- A bad customer onboarding experience is any onboarding pattern or element that keeps the users from reaching value and satisfaction.
- A lack of a well-defined marketing/sales funnel, poor in-app experience, and poor feature adoption are just some challenges of bad customer onboarding.
- Poor advertising, website UI problems, and poorly written first emails are some types of bad customer onboarding experiences.
- To fight bad customer onboarding experiences, there are 3 important steps: knowing your customers & product well, using the right tools, and testing and optimizing regularly.
Do you still do business with a business or product you’ve had a bad experience with?
Try to answer as a consumer and not a person in business, SaaS, or anything.
‘Cause 96% of customers don’t.
So, how are we so comfortable with bad customer onboarding experiences when onboarding takes up a huge chunk of CX while also being the first impression of a customer of you and your business?
There is no margin of error when it comes to customer experiences.
So, today, let’s talk about:
- What a bad customer onboarding experience is,
- Common customer onboarding challenges,
- Why positive onboarding experiences matter,
- Poor customer onboarding experience examples and best practices, and
- How you can avoid creating bad onboarding flows for your customers
Let’s dive right in:
What is a bad customer onboarding experience?
A bad customer onboarding experience is one that fails to satisfy customers expectations and needs from an onboarding process. It can also be one that fails to reach the goals determined by the customer success team that defines the overall success of a customer and the estimated time they will take to become and stay loyal customers. Overall, it is just any poor onboarding experience potential customers or first-time users face that hinders customer satisfaction.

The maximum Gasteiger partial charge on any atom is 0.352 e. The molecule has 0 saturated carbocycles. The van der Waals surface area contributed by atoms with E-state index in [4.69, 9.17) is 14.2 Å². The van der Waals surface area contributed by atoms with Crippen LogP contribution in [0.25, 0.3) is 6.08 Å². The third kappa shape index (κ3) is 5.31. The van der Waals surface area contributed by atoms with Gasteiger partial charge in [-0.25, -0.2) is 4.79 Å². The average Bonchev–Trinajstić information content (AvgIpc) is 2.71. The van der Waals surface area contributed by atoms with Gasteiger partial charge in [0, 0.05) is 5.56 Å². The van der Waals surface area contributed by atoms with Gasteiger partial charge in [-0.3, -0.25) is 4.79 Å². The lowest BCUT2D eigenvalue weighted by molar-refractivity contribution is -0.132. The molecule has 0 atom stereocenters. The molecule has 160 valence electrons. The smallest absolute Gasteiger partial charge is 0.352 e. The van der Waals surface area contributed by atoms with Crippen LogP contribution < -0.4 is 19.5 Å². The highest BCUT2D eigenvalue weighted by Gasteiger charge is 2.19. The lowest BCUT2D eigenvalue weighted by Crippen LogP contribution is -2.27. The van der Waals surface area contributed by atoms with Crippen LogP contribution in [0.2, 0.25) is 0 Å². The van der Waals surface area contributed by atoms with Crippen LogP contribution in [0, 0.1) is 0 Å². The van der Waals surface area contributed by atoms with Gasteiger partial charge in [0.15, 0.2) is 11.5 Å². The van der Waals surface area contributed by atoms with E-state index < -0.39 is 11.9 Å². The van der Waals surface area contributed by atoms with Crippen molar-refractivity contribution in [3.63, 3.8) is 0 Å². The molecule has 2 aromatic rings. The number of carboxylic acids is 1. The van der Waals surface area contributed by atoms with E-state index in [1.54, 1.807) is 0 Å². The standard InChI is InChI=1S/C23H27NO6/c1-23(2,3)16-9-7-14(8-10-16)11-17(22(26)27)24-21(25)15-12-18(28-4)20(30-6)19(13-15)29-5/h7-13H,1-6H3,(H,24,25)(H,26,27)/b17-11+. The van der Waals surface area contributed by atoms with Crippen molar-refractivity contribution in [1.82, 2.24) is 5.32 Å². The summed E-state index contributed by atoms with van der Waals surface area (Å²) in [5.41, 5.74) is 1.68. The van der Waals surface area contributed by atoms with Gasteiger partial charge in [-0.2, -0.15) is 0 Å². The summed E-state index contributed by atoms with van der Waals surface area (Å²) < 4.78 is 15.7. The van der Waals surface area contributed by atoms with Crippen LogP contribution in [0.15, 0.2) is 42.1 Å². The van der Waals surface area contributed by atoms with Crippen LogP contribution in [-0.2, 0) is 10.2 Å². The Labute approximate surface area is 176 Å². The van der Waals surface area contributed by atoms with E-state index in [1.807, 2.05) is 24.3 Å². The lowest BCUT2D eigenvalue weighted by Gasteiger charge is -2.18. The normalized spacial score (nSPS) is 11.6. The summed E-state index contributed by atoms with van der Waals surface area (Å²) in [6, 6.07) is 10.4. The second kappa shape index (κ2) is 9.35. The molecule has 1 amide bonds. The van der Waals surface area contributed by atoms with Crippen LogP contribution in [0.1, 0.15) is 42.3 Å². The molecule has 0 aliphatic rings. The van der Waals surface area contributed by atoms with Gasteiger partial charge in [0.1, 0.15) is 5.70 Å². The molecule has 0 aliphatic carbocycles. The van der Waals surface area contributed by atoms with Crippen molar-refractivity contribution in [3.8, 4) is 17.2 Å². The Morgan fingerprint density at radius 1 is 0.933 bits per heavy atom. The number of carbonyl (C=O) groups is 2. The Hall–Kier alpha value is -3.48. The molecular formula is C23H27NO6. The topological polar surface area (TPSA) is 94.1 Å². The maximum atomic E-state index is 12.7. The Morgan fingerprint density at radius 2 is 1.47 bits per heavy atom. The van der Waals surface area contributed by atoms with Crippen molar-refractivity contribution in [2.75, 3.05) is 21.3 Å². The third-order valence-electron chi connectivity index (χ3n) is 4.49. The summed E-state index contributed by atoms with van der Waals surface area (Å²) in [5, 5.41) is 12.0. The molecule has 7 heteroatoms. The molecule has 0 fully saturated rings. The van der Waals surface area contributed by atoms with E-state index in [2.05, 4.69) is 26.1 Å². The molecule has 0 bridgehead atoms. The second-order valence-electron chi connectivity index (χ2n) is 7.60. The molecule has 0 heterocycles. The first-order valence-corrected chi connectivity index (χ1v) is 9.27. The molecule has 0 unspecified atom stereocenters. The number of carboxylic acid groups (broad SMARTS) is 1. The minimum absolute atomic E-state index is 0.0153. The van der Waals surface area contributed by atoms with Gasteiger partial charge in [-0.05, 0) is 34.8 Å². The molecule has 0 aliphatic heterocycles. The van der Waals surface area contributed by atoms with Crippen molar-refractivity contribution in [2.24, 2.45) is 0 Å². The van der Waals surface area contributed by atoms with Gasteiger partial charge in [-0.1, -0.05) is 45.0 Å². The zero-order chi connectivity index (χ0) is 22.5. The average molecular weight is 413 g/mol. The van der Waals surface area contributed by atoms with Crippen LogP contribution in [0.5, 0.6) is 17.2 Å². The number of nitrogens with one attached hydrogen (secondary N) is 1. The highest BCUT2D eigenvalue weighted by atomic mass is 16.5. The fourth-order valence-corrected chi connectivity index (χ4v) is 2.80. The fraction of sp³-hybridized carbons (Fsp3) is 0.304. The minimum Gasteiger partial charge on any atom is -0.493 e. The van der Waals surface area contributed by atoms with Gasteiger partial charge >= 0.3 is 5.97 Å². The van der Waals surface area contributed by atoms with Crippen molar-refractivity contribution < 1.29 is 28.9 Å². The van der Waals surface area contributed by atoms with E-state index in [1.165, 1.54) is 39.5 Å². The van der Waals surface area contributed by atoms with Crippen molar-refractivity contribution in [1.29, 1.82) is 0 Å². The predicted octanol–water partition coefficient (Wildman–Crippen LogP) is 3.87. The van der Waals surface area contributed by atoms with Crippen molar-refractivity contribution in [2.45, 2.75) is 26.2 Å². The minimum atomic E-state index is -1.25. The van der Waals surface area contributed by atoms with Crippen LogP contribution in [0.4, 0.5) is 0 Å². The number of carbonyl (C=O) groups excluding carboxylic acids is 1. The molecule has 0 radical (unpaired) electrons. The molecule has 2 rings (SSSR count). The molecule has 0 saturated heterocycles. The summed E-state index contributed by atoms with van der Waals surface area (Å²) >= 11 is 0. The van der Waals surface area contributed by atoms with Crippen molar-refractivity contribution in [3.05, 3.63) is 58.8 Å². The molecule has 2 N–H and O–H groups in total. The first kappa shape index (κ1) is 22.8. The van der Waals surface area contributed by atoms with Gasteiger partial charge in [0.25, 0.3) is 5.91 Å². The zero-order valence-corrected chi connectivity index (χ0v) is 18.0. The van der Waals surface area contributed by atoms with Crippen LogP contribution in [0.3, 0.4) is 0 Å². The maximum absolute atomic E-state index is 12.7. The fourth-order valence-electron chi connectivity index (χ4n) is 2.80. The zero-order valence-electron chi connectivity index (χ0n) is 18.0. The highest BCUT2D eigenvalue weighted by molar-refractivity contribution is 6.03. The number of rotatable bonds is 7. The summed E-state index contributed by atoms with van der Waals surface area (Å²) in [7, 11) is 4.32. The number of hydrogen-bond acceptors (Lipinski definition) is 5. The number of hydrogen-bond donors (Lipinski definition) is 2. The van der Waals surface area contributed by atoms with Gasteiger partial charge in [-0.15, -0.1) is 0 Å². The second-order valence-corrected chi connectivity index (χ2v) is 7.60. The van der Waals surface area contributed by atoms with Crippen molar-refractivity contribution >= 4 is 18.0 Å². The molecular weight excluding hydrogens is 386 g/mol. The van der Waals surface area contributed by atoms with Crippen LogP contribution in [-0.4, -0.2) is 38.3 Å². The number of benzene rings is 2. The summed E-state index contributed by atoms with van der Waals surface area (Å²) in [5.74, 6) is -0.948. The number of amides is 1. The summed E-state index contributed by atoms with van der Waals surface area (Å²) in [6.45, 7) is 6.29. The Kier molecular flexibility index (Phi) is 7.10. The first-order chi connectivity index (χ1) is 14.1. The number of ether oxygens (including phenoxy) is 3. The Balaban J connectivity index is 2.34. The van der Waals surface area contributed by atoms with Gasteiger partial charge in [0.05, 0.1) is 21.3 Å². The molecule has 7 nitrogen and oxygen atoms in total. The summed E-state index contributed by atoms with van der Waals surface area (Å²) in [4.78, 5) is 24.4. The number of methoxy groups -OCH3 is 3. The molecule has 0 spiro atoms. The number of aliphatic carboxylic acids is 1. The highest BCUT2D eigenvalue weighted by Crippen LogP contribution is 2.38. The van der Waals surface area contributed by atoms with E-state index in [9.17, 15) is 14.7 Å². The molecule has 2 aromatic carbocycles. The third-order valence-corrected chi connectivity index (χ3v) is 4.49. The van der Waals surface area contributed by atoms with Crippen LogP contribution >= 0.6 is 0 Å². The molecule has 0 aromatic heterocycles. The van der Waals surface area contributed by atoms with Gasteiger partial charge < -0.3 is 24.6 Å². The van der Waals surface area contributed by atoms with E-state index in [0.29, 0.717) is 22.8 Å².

Now, that’s how we define a bad onboarding experience.
Let’s take a look at exactly what defines a bad onboarding experience:
3 Common Customer Onboarding Challenges
At any stage of the customer journey, there are challenges for both your business and your customers.
And to overcome these, your best bet is to define them as they are.
Here are three common challenges any business can face when onboarding customers:
1- Lack of a well-defined marketing/sales funnel
Customer onboarding is a huge part of the overall customer experience, and naturally, it is intertwined with the sales funnel as well.
If you don’t have a well-established funnel to guide you in acquiring and retaining customers, onboarding users and customers might get all over the place.
Take the pirate metrics for example:
If you fail to perform in one of the stage of the funnel, the rest might not be guaranteed.
If your outreach campaign doesn’t work, who will be acquired, activated and retained?
If you can’t acquire customers who are aware of your product who will you have to activate?
I could go on and on, but you get the gist.
Make sure you have each step of the funnel working like clockwork.
2- Poor in-app experience
A big factor leading to poor onboarding experiences for customers is their in-app user experiences, and specifically, user onboarding experiences.
If a first-time user is not prompted with onboarding flows and elements fitting their user expectations (product tours, user onboarding checklists, in-app messaging, modal windows, etc.) the chances of a successful user onboarding process drops considerably.
And a dissatisfied user means a dissatisfied customer.
But you don’t have to deal with that alone:
Exceed Customer Expectations: UserGuiding 🚀
When I first started writing about customer success and user experience, I thought, “What could a customer possibly except from a product other than its core features being available?”
I was naive and inexperienced.
But at the same time, I was a serial consumer; from Netfilx, Uber, Duolingo, even YouTube Premium, I was a paying customer and an active user.
I should’ve been the one to know just how much more you can expect from a software. Especially when it comes to proper onboarding.
But with the right tool, you will never have to doubt your onboarding.